Big Question: What Do You Do at Quarterback?
The Bengals could have let Andy Dalton play out the final year of his rookie deal as a possible lame-duck starter, but they instead committed to their fourth-year passer by giving him what was reported to be a six-year, $96 million deal in August. In reality, it’s more like a two-year, $24 million deal with five option years containing nonguaranteed money.
Even if the Cincinnati brain trust decided it was sick of losing in the first round of the playoffs and wanted to move on from Dalton, it wouldn’t make a ton of sense to do so in 2015. Dalton is owed a $4 million roster bonus on the third day of the 2015 league year, so like the Cardinals with Fitzgerald, the Bengals would need to make their decision relatively quickly. If they choose to keep him, Dalton’s cap hit will be $9.6 million. If they move him off the 53-man roster before that bonus arrives, Dalton’s dead money would amount to … $9.6 million.2 I understand the opportunity cost of getting Dalton’s dead money out of the way now as opposed to waiting until 2016, but there’s really no advantage otherwise.
Cutting or trading Dalton would be far more logical in 2016. His cap hit balloons to $13.1 million, but with all the guaranteed money in the contract already paid, the Bengals would owe only $7.2 million in dead money on their cap if they moved on from Dalton, amounting to the accelerated remnants of his already-paid signing bonus. The structure of the contract actually makes it pretty clear the Bengals intended to give Dalton a two-year window through the end of 2015 to become a surefire franchise quarterback.
It’s hard to argue that Dalton played poorly enough for the Bengals to cut him after 2014. If anything, he lived up to the exact expectations the Bengals should have had after Dalton’s first three seasons. They could still choose to rage-quit the Dalton era and move on, but it seems more plausible they’ll retool and take another look at the market after 2015. With somewhere near $40 million to work with after accounting for rollover, the Bengals have the cap space to rekindle their habit of taking a chance on damaged goods by trading for Jay Cutler, but a Cutler-Dalton battle would basically just run on bad-joke fuel. They also have a more pressing concern.
Position of Interest: Defensive End
The Bengals badly missed departed defensive end Michael Johnson this season. Their run defense collapsed without the versatile Johnson in the lineup, and while he was never a dominant pass-rusher, Johnson’s role as the starter allowed Wallace Gilberry to conserve his energy and impress as a situational pass-rusher. Gilberry faltered when given a starter’s workload this year, producing just 1.5 sacks after averaging seven in his previous two seasons as a reserve. Margus Hunt, one of the team’s second-round picks in 2013, failed to exhibit much development and played only 187 defensive snaps in 2014.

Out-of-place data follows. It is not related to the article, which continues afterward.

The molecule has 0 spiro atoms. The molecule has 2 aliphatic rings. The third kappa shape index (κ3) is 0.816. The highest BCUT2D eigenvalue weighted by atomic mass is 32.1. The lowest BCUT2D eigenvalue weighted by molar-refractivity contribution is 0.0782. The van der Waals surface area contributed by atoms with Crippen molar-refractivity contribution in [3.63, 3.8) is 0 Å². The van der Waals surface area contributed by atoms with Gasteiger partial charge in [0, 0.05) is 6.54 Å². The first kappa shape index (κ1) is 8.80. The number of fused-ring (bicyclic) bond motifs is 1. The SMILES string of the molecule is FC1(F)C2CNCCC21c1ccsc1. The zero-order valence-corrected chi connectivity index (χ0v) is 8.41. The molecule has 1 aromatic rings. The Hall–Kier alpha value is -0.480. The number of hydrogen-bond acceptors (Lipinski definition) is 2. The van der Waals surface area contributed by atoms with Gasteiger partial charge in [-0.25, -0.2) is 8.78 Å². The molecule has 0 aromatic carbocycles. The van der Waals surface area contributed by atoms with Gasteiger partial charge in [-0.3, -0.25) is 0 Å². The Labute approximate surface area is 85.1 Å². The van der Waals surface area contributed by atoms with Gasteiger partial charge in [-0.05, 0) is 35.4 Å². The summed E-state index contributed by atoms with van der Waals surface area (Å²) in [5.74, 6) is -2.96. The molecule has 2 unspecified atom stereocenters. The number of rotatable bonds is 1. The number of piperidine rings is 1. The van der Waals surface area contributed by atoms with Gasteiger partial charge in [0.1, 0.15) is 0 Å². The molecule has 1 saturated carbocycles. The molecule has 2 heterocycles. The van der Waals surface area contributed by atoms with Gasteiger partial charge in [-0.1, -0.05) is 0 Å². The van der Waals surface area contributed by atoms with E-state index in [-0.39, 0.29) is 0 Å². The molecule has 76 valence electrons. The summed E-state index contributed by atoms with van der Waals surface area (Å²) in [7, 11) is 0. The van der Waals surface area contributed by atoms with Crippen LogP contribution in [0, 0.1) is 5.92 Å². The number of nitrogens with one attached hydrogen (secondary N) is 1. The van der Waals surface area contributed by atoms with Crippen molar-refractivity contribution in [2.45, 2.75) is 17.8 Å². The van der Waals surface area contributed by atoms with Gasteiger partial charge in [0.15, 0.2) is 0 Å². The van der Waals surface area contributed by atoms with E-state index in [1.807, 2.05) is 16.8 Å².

Cincinnati needs to add a two-way defensive end to play across from Carlos Dunlap while allowing Gilberry to slip back into his rotational spot. There’s a star defensive end in the prime of his career available in free agency, but the problem is that he’s named Greg Hardy. Would the Bengals be willing to take the PR hit for signing Hardy, who has spent almost the entire season on the commissioner’s exempt list? They could opt for a less-controversial option in the wholesale market by signing Jason Pierre-Paul away from the Giants or Brian Orakpo out of Washington, but after those three, the edge rusher market is very slim in 2015.
The real problem, though, is that Cincinnati simply doesn’t spend money on veteran free agents. It doesn’t happen. The Bengals are built from within, and the biggest free-agent deal they’ve given to a player on their current roster is the three-year, $5.4 million deal Adam Jones signed to stay with the team after playing for the league minimum in 2012. Every one of Cincinnati’s big contracts are for players it drafted and developed or acquired at a bargain-basement price before signing to a extension. It’s actually pretty remarkable. It may suddenly break character, but that seems unlikely.
Big Question: Can You Re-sign Ndamukong Suh?
If Sunday was Suh’s last game in a Lions uniform, he went out with a bang. After successfully appealing his one-game suspension for stomping on Aaron Rodgers, Suh was a force to be reckoned with against the Cowboys. He controlled the line of scrimmage and came up with a pair of key sacks on consecutive downs, including one of the most impressive efforts of the 2014 campaign, when he ragdolled All-Pro rookie guard Zack Martin before sinking his claws into Tony Romo.